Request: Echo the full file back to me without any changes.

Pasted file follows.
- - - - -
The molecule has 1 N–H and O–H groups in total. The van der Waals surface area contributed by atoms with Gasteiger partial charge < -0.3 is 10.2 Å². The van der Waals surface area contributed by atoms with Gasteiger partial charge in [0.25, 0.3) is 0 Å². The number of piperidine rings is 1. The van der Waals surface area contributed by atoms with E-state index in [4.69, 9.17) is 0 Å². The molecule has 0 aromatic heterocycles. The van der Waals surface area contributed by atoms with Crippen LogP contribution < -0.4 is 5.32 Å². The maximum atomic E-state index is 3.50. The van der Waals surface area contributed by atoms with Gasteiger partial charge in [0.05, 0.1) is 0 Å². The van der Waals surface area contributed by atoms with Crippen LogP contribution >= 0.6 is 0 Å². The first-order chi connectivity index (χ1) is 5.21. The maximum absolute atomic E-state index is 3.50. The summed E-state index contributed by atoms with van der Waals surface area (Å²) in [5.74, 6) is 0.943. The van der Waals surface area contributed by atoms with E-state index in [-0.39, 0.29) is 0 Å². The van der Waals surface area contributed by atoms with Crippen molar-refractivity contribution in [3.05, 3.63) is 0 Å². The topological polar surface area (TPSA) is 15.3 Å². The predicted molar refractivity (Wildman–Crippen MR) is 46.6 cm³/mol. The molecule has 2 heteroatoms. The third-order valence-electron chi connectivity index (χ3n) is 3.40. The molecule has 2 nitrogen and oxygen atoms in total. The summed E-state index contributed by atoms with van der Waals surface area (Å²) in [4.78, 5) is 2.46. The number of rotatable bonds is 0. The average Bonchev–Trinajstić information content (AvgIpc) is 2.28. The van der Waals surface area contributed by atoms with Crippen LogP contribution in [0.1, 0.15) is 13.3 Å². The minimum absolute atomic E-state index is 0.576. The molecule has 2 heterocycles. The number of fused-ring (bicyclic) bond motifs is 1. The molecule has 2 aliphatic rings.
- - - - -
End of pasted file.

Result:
The molecule has 1 N–H and O–H groups in total. The van der Waals surface area contributed by atoms with Gasteiger partial charge < -0.3 is 10.2 Å². The van der Waals surface area contributed by atoms with Gasteiger partial charge in [0.25, 0.3) is 0 Å². The number of piperidine rings is 1. The van der Waals surface area contributed by atoms with E-state index in [4.69, 9.17) is 0 Å². The molecule has 0 aromatic heterocycles. The van der Waals surface area contributed by atoms with Crippen LogP contribution < -0.4 is 5.32 Å². The maximum atomic E-state index is 3.50. The van der Waals surface area contributed by atoms with Gasteiger partial charge in [0.05, 0.1) is 0 Å². The van der Waals surface area contributed by atoms with Crippen LogP contribution >= 0.6 is 0 Å². The first-order chi connectivity index (χ1) is 5.21. The maximum absolute atomic E-state index is 3.50. The summed E-state index contributed by atoms with van der Waals surface area (Å²) in [5.74, 6) is 0.943. The van der Waals surface area contributed by atoms with E-state index in [-0.39, 0.29) is 0 Å². The van der Waals surface area contributed by atoms with Crippen molar-refractivity contribution in [3.05, 3.63) is 0 Å². The topological polar surface area (TPSA) is 15.3 Å². The predicted molar refractivity (Wildman–Crippen MR) is 46.6 cm³/mol. The molecule has 2 heteroatoms. The third-order valence-electron chi connectivity index (χ3n) is 3.40. The molecule has 2 nitrogen and oxygen atoms in total. The summed E-state index contributed by atoms with van der Waals surface area (Å²) in [4.78, 5) is 2.46. The number of rotatable bonds is 0. The average Bonchev–Trinajstić information content (AvgIpc) is 2.28. The van der Waals surface area contributed by atoms with Crippen LogP contribution in [0.1, 0.15) is 13.3 Å². The minimum absolute atomic E-state index is 0.576. The molecule has 2 heterocycles. The number of fused-ring (bicyclic) bond motifs is 1. The molecule has 2 aliphatic rings.